A pet dogs normal temperature ranges from 99.5 °F to 102 °F, while a puppy has a temperature of 96°F – 97°F at birth, which gradually increases by the fourth week. Any increase in temperature no matter how small needs attention. All animals have a part in their brain that regulates body temperature; it is called the "thermoregulatory center". The cause for the increase in temperature may be chemical compounds called "pyrogens". These are released in the blood, which circulates its way to the brain therefore adjusting the thermoregulatory center settings.
A low grade (103°F) fever in your dog should not go unnoticed, if your pet is still active and lively in spite of the temperature maybe his immune system is working to battle whatever is causing the fever. It is best to put him under observation. There are dogs whose immune system just can't battle the sickness. Often the fever brings about cold reduction, lack of muscle tone and shivering.
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It is best not to wait for your dog to be listless and sulky while running a fever, before your go to the veterinarian. Checking the color of your dogs’ gums is a good indication of blood profusion and adequate oxygen. Healthy pinkish gums indicate proper blood flow and adequate oxygen. Any other color of gums may indicate a fever or other problems. Take note of gum color aside from their vital signs to tell your veterinarian when you bring your dog for treatment. You can also look at your dogs’ eyes to determine their sickness level. If they are cloudy and your dog doesn’t have normal eye problems, your pet may be feeling sick.
Keep your dog comfortable by giving them water or other hydration fluid for dogs. It is best to soothe your dog by giving it a gentle rub when it is shivering. Some dogs would welcome a blanket though some would want to be left on its nook. Bring your pooch to the vet sooner rather than later if the fever cannot be managed by you. You shouldn’t prolong confinement of the dog since your pet dog may suffer more without proper health care. In all cases like this, it is better to be safe then sorry. Sometime a few minutes can be the difference between permanent damage and a quick fix.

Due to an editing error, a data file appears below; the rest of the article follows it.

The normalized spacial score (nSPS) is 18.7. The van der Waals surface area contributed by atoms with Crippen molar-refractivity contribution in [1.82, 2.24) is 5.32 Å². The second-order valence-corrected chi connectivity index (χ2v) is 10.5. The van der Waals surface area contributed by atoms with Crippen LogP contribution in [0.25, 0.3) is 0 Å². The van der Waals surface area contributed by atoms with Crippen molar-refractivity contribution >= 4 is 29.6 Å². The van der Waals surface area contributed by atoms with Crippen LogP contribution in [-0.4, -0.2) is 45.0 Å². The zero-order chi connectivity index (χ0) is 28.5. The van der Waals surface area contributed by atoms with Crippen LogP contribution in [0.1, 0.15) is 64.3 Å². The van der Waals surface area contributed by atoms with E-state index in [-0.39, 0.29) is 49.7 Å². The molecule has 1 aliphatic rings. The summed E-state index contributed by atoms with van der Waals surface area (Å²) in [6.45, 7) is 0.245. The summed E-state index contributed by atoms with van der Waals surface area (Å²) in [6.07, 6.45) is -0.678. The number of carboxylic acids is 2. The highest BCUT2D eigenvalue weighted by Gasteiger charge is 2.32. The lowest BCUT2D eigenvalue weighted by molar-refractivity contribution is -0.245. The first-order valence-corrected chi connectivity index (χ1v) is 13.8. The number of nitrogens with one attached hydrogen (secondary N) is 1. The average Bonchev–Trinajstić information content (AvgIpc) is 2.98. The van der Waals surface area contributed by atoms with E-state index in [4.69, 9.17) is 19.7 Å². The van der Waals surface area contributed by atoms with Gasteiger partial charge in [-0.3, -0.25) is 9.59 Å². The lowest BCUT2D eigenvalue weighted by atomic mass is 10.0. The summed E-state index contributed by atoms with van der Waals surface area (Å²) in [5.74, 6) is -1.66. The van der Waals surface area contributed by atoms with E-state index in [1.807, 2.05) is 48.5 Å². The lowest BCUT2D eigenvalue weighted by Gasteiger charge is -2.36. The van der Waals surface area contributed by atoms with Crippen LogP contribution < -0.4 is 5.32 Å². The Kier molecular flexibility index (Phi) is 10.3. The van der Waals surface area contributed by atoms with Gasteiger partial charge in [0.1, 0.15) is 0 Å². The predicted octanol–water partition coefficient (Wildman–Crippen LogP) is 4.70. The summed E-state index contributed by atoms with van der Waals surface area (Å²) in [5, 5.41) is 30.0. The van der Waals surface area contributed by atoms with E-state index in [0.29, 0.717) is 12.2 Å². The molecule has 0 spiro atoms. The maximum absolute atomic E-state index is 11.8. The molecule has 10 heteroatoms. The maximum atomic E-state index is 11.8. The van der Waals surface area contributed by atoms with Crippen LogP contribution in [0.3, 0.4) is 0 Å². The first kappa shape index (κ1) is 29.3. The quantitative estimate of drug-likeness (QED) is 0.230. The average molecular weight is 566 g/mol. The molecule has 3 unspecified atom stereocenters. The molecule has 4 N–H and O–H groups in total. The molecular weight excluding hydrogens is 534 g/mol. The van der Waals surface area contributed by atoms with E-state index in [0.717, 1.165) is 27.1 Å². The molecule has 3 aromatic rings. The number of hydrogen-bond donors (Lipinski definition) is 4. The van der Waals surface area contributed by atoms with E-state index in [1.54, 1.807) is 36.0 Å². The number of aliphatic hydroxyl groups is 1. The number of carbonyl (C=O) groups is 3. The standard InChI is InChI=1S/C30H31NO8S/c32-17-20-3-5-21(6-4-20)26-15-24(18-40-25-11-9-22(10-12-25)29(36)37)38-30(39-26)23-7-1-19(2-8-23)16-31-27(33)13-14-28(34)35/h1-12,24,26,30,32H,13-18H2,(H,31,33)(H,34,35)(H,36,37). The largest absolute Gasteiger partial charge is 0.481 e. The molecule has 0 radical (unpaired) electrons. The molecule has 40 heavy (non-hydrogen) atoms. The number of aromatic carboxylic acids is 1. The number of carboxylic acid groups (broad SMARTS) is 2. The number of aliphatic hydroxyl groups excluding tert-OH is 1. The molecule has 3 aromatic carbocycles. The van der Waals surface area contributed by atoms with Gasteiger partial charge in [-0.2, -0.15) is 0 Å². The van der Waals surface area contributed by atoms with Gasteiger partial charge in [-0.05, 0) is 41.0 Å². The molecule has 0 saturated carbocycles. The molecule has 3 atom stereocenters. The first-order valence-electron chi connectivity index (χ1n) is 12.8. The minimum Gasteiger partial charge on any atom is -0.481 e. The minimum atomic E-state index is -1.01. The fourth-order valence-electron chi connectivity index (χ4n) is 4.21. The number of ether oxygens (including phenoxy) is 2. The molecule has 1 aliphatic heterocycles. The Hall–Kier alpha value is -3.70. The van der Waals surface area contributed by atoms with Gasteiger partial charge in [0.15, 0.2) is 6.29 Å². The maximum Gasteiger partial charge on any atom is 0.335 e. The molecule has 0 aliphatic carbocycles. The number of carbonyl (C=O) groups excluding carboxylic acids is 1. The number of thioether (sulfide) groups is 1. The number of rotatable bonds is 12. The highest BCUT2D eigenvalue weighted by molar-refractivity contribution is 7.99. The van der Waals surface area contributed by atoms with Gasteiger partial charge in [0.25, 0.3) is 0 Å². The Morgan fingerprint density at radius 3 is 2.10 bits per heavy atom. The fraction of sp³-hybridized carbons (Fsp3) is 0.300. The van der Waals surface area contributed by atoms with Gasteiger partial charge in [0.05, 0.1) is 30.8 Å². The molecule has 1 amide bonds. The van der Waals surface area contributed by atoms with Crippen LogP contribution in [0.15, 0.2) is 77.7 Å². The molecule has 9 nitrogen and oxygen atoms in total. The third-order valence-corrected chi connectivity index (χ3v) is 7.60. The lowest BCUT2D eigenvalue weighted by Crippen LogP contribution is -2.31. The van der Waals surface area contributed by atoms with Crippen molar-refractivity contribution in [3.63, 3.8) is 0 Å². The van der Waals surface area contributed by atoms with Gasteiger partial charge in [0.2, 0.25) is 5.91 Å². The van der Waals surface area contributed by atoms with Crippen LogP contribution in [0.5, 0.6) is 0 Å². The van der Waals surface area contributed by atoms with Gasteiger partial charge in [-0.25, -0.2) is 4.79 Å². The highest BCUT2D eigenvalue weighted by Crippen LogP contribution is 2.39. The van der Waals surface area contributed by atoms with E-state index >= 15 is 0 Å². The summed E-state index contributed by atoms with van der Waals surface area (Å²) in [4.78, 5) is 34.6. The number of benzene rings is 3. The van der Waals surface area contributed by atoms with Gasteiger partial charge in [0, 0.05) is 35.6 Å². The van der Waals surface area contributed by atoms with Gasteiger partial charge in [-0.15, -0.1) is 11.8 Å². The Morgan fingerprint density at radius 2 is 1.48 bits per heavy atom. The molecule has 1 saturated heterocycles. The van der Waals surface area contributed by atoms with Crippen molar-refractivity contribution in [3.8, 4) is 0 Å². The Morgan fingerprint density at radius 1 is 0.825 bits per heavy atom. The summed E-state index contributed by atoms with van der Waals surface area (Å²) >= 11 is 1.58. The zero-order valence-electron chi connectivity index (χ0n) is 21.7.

As your veterinarian does tests to determine your pet dog's ailment, they will be ruling out several possibilities. The most common origin of fever would be a virus. Viruses are said to be air born, the usual pattern of viral infection will be exposure, incubation and the period of sickness. Sometimes a fever can also be caused by skin inflammations. Harmful ticks or other pests may cause skin inflammations. Ensure your pet has adequate protection from fleas and ticks at all times.
Immunological diseases are known to cause high-grade fevers that cause your pet dog to shiver. Parasites can cause fevers especially those that may cause tissue destruction in the dog (heart worm and tape worm are the most common). Of course genetic make-up and manifestation of congenital disorders should be taken into consideration for the fevers as well.
Until your veterinarian comes up with findings, it is best to keep your pooch in the clinic. While at home, sterilize your dogs’ property: dog bed, dog toy, dog accessories, dog feeder and water bowl. This is an added precaution just in case the sickness is due to your dog being exposed to elements that caused the fever. Proper hygiene care, nutrition and check-ups are ways to prevent and lessen your dog's susceptibility to sickness.
Kelly Marshall writes articles for Oh My Dog Supplies, a site carrying a vast array of pet supplies, including
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Fever in Dogs
Fever in Dogs